This long-distance spread of disease or contaminants can occur in California, or any region for that matter. I once ran a study of the levels of cadmium in the San Joaquin Valley. Cadmium is a natural contaminant of automobile tires. Thus, the closer one gets to the highway, the higher the concentrations of cadmium that may be found. Cadmium was used as a model of particulate transport in the San Joaquin Valley. As the winds come off the Pacific Ocean through the Carquinez Strait near San Francisco Bay, they move east and hit the natural barrier of the Sierra Nevada. One half of the wind currents split northward, and the other half south. It is part of the reason why our predominant wind patterns are northwesterly in orientation. While cadmium levels begin to dilute and decrease as winds carry them southward, occasional areas can be found with very high levels of cadmium. These areas tended to reside in what I call “positive eddying zones,” where winds swirl and concentrate particulates. The swirling and concentrating of particulates is not unlike the accumulation of leaves and dust that occurs by front porches following a windstorm.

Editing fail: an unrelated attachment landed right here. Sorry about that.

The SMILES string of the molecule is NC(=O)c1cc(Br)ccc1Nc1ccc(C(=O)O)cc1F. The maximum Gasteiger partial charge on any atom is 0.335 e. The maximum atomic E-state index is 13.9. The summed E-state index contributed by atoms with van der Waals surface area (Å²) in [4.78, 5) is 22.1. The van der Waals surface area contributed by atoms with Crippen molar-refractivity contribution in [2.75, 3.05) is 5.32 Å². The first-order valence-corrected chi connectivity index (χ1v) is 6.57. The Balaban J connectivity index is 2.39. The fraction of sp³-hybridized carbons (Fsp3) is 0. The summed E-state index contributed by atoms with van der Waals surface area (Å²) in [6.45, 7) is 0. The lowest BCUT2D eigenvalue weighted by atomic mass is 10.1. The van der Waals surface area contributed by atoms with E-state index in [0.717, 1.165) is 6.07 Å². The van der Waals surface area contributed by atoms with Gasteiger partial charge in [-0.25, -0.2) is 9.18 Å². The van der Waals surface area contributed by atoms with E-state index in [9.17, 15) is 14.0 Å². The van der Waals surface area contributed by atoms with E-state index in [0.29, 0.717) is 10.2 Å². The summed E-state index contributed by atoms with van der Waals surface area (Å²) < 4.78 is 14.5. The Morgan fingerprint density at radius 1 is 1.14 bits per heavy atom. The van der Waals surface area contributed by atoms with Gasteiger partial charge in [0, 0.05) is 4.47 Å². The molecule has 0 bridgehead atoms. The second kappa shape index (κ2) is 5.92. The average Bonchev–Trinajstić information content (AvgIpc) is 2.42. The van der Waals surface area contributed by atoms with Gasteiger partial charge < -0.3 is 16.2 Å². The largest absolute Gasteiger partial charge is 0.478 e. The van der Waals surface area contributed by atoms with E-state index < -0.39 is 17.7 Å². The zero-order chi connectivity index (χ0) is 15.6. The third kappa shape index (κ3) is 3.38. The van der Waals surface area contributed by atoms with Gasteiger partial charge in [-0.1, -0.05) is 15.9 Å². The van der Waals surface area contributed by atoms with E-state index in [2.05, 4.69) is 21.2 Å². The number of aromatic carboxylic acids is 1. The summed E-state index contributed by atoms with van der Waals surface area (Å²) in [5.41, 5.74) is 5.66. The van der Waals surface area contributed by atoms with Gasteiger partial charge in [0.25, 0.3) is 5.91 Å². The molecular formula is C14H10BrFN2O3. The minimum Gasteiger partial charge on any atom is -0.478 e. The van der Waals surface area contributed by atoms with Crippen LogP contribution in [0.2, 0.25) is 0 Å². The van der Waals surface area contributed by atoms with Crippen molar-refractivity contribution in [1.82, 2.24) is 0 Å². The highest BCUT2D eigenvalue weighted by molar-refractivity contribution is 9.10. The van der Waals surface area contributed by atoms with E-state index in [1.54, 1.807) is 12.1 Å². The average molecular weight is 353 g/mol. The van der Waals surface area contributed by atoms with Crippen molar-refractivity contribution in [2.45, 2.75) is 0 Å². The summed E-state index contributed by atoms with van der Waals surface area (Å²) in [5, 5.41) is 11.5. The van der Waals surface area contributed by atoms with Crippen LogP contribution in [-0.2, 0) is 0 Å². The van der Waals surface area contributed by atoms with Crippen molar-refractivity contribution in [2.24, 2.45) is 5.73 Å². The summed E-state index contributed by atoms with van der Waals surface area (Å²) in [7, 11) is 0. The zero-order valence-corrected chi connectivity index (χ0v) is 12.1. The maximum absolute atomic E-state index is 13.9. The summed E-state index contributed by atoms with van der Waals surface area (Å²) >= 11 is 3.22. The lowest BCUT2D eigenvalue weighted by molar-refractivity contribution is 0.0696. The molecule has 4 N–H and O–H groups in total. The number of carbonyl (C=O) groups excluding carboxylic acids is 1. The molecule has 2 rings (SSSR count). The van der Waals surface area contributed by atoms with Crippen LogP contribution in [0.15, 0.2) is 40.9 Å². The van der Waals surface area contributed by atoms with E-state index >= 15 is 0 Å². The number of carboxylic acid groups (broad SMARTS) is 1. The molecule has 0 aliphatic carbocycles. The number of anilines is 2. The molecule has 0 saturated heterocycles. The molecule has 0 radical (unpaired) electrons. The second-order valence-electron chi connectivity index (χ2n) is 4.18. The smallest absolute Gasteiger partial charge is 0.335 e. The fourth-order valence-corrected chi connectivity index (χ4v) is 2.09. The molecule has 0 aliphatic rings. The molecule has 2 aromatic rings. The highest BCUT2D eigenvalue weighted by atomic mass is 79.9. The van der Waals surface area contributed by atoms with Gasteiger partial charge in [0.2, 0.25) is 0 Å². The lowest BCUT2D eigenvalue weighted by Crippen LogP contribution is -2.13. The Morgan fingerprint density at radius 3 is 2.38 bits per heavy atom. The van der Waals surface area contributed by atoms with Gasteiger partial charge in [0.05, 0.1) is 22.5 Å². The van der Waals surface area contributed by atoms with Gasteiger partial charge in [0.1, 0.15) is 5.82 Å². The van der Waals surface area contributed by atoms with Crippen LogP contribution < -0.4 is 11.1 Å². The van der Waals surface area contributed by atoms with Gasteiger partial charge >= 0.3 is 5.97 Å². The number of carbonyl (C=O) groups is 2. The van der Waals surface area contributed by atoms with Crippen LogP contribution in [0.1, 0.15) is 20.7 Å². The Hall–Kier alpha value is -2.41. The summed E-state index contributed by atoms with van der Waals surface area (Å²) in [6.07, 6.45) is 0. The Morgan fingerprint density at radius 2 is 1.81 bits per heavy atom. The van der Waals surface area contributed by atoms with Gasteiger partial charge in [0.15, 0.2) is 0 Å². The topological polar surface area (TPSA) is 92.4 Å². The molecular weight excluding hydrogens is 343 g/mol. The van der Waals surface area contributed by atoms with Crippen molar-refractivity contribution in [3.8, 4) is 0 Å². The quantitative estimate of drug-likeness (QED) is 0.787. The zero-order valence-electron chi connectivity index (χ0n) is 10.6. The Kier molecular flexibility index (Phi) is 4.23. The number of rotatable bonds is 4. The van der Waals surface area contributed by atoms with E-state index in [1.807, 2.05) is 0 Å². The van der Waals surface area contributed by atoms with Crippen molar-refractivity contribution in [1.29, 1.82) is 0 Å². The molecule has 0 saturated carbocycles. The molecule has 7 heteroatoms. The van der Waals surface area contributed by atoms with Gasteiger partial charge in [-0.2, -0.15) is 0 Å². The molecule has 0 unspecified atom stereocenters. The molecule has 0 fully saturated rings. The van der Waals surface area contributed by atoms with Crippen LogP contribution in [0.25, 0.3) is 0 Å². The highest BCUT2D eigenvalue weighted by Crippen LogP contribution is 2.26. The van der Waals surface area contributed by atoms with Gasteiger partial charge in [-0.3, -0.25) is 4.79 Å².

This same model must be kept in mind with wind-transported diseases such as brown rot and scab, and many others. For example, fruit growers around the foothills in Reedley, Kingsburg and Dinuba are especially careful in their disease programs, because they reside in a positive eddying zone. Unfortunately for them, they inherit spores from upwind and surrounding neighbors who practice lower levels of disease control.
The take home message is that a grower should not take shortcuts with disease control in years where there’s a great deal of wet weather. The key to disease control resides in taking a preventative approach. The preventative approach is especially important with deep-seated diseases such as anthracnose, which can persist in lesions and cankers in the wood. Growers who skimp on protective sprays early in the season invariably must contend with disease pressures extending longer into the season.